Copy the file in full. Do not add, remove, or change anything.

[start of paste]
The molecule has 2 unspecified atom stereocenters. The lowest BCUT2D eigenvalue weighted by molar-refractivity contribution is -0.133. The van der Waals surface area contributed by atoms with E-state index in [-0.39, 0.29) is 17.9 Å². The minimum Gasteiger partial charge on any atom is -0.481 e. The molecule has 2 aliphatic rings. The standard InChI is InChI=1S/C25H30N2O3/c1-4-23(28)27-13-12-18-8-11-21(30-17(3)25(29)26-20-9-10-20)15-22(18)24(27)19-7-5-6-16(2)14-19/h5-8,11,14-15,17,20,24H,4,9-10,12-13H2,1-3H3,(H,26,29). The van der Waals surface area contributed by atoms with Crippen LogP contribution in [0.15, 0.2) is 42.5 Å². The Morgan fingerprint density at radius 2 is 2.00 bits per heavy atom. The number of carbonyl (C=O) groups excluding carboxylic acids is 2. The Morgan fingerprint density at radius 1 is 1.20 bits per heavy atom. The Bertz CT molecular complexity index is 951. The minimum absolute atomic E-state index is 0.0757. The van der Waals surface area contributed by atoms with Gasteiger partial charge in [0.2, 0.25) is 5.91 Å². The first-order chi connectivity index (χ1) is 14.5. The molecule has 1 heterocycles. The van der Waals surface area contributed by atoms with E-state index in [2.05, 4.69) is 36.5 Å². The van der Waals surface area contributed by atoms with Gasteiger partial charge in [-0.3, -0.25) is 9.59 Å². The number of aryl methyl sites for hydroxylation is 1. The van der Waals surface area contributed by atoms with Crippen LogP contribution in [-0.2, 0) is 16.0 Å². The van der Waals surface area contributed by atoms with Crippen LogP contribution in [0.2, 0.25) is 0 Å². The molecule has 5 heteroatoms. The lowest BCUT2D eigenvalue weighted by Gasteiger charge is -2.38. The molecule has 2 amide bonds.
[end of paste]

The molecule has 2 unspecified atom stereocenters. The lowest BCUT2D eigenvalue weighted by molar-refractivity contribution is -0.133. The van der Waals surface area contributed by atoms with E-state index in [-0.39, 0.29) is 17.9 Å². The minimum Gasteiger partial charge on any atom is -0.481 e. The molecule has 2 aliphatic rings. The standard InChI is InChI=1S/C25H30N2O3/c1-4-23(28)27-13-12-18-8-11-21(30-17(3)25(29)26-20-9-10-20)15-22(18)24(27)19-7-5-6-16(2)14-19/h5-8,11,14-15,17,20,24H,4,9-10,12-13H2,1-3H3,(H,26,29). The van der Waals surface area contributed by atoms with Crippen LogP contribution in [0.15, 0.2) is 42.5 Å². The Morgan fingerprint density at radius 2 is 2.00 bits per heavy atom. The number of carbonyl (C=O) groups excluding carboxylic acids is 2. The Morgan fingerprint density at radius 1 is 1.20 bits per heavy atom. The Bertz CT molecular complexity index is 951. The minimum absolute atomic E-state index is 0.0757. The van der Waals surface area contributed by atoms with Gasteiger partial charge in [0.2, 0.25) is 5.91 Å². The first-order chi connectivity index (χ1) is 14.5. The molecule has 1 heterocycles. The van der Waals surface area contributed by atoms with E-state index in [2.05, 4.69) is 36.5 Å². The van der Waals surface area contributed by atoms with Gasteiger partial charge in [-0.3, -0.25) is 9.59 Å². The number of aryl methyl sites for hydroxylation is 1. The van der Waals surface area contributed by atoms with Crippen LogP contribution in [-0.2, 0) is 16.0 Å². The van der Waals surface area contributed by atoms with Crippen LogP contribution in [0.2, 0.25) is 0 Å². The molecule has 5 heteroatoms. The lowest BCUT2D eigenvalue weighted by Gasteiger charge is -2.38. The molecule has 2 amide bonds.